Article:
I guess it was meant to be cute, or perhaps showcase their versatility, but the Vaudeville-influenced 'Woman Woman' was terrible and marred what had been an enjoyable side one.  Yech.  I'd actually rather hear something by the insipid Winchester Cathedral.


(side 2)

1.) Love Cycle (Ted Shreffler) - 17:30 rating: ** stars

I'm probably reading way more into it than deserves, but the side-long title track certainly seems to have been influenced by their earlier "Astarte" experiences.  The piano and spoken word introduction screamed '60s excesses.  Though it was brief, Lee Graham's extended flute solo seemed endless.  When the operatic vocals kicked in, I started to lose all hope.  Seventeen minutes of this ...  If you could get through the first five minutes, the suite opened up into a decent pop-rock segment with one of the album's better melodies. And from there the tune just went all over the musical spectrum - Gregorian chants, barbershop quartet, more pastoral flute solos, stoned in-studio noodling, etc.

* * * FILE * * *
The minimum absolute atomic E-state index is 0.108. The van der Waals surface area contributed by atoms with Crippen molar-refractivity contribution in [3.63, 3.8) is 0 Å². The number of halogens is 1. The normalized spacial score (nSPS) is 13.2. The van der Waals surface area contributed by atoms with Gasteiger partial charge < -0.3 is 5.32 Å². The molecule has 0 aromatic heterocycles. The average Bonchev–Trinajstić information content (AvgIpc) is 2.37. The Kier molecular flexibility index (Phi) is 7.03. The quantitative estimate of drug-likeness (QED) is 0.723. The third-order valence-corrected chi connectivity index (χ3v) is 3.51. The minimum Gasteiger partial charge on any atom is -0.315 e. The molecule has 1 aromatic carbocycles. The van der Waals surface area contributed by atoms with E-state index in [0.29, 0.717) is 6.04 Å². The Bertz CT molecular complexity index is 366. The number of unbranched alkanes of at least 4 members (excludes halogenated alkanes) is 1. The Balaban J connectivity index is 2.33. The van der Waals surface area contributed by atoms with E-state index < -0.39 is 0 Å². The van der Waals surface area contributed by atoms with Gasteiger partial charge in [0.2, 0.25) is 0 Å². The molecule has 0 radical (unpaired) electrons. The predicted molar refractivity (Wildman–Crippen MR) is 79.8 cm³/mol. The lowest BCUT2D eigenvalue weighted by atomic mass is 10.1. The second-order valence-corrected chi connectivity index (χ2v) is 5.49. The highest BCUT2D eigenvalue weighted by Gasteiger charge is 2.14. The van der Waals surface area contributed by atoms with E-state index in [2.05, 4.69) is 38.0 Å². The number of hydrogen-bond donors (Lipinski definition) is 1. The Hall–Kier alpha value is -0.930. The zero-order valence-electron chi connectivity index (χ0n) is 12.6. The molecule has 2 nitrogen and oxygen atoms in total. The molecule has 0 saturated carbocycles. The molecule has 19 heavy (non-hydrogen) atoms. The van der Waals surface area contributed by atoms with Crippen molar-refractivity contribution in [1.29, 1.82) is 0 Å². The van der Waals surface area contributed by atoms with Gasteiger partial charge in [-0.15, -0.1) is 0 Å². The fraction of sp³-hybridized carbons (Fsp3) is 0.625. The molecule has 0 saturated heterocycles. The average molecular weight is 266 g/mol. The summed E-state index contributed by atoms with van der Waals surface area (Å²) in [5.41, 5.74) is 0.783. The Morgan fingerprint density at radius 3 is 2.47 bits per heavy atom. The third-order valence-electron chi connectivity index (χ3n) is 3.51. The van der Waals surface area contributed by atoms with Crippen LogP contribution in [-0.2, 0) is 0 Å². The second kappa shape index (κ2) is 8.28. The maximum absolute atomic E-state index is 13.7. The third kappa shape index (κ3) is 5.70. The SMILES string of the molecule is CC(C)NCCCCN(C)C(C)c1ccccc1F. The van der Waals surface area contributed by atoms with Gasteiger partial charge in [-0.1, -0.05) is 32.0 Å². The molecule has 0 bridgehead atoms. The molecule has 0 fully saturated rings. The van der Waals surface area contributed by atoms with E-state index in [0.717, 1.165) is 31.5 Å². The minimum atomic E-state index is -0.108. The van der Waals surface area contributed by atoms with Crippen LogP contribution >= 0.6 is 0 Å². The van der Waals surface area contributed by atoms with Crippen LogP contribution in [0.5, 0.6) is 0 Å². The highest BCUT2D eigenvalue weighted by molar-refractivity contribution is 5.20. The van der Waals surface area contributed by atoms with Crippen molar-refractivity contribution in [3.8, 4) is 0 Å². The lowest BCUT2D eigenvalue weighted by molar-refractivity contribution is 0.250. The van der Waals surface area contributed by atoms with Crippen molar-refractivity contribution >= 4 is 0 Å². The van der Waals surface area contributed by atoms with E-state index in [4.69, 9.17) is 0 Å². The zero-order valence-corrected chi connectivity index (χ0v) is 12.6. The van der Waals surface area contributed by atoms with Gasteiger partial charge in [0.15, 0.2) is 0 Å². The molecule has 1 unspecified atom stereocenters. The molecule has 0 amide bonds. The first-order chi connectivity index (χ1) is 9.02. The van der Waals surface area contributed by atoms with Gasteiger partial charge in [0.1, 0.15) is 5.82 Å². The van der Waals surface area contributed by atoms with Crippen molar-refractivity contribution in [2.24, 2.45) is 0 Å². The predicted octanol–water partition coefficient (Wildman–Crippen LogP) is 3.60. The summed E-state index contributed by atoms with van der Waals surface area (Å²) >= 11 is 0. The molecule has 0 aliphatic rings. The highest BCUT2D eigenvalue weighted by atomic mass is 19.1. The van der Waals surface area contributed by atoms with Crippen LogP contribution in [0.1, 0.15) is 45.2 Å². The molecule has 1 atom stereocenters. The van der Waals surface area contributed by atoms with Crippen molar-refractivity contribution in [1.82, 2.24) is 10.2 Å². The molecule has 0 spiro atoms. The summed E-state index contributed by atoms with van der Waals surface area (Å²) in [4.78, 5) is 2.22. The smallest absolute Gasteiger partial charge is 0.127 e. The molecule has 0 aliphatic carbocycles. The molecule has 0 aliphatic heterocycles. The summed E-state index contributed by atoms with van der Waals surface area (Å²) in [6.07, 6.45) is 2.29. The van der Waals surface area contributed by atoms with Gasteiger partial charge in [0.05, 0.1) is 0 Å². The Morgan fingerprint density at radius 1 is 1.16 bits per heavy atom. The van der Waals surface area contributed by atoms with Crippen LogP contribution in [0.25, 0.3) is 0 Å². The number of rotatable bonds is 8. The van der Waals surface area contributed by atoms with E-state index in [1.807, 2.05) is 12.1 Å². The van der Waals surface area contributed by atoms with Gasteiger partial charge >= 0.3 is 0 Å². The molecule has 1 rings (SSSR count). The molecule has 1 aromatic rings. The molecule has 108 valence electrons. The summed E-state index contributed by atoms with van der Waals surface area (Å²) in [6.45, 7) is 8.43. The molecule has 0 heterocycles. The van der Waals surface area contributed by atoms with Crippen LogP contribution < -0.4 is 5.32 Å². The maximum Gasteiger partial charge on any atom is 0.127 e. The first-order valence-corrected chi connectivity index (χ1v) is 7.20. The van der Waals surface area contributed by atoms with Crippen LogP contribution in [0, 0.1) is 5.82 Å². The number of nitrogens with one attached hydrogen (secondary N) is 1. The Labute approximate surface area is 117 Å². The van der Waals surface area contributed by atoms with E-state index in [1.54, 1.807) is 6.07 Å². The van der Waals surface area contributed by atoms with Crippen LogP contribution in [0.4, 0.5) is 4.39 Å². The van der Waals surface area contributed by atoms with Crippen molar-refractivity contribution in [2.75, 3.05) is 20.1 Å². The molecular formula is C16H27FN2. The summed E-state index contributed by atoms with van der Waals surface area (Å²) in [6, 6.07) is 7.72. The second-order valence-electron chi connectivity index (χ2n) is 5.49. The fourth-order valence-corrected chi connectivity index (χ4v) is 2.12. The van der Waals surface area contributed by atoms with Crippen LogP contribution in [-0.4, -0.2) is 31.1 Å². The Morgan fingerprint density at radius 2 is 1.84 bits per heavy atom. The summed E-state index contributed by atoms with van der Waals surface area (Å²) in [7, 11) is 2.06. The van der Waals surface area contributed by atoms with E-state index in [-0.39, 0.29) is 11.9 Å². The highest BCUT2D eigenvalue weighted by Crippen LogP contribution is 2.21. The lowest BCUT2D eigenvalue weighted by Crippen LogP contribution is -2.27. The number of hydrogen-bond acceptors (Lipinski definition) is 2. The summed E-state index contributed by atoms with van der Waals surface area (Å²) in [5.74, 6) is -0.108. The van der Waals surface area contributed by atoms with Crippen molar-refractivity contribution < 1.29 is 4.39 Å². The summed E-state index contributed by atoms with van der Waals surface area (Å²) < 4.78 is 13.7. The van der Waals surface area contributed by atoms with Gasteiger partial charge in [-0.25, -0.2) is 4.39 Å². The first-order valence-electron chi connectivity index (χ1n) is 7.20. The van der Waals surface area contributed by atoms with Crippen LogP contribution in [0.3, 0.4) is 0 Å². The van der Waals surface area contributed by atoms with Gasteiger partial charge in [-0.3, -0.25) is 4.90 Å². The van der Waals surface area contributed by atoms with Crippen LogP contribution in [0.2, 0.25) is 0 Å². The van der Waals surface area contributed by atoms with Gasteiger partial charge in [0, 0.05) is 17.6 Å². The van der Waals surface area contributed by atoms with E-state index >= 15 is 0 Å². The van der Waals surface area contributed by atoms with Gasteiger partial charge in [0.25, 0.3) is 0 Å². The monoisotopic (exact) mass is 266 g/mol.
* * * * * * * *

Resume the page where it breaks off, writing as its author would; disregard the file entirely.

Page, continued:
I've never seen a copy, but Command supposedly also released a non-LP promotional single:


- 1969's 'The Pain I Feel' b/w ''We're a Winner' (Command catalog number 921)



In 1969 the Seattle Jerden label released what was to be the band's final efforts:


- 1969's 'Elevator Operator' b/w 'Lord In Black' (Jerden catalog number 921)


Having completed his military service, in 1969 original Mystics drummer James Plano returned to the band, replacing Rod Pilloud.  The band actually stayed together playing clubs and occasional local festivals until 1973, though no additional material was released.





Gaborit and Powell continue to work under The Crome Syrcus flag and have a small Facebook page: The CROME SYRCUS | Seattle WA | Facebook.  In 2019 the recorded a new CD "12 Ring Syrcus" (CD Baby catalog number # 5639654051).  You can hear some of the new songs on YouTube.  Not a criticism, but be warned they sound nothing like the "Love Cycle" material.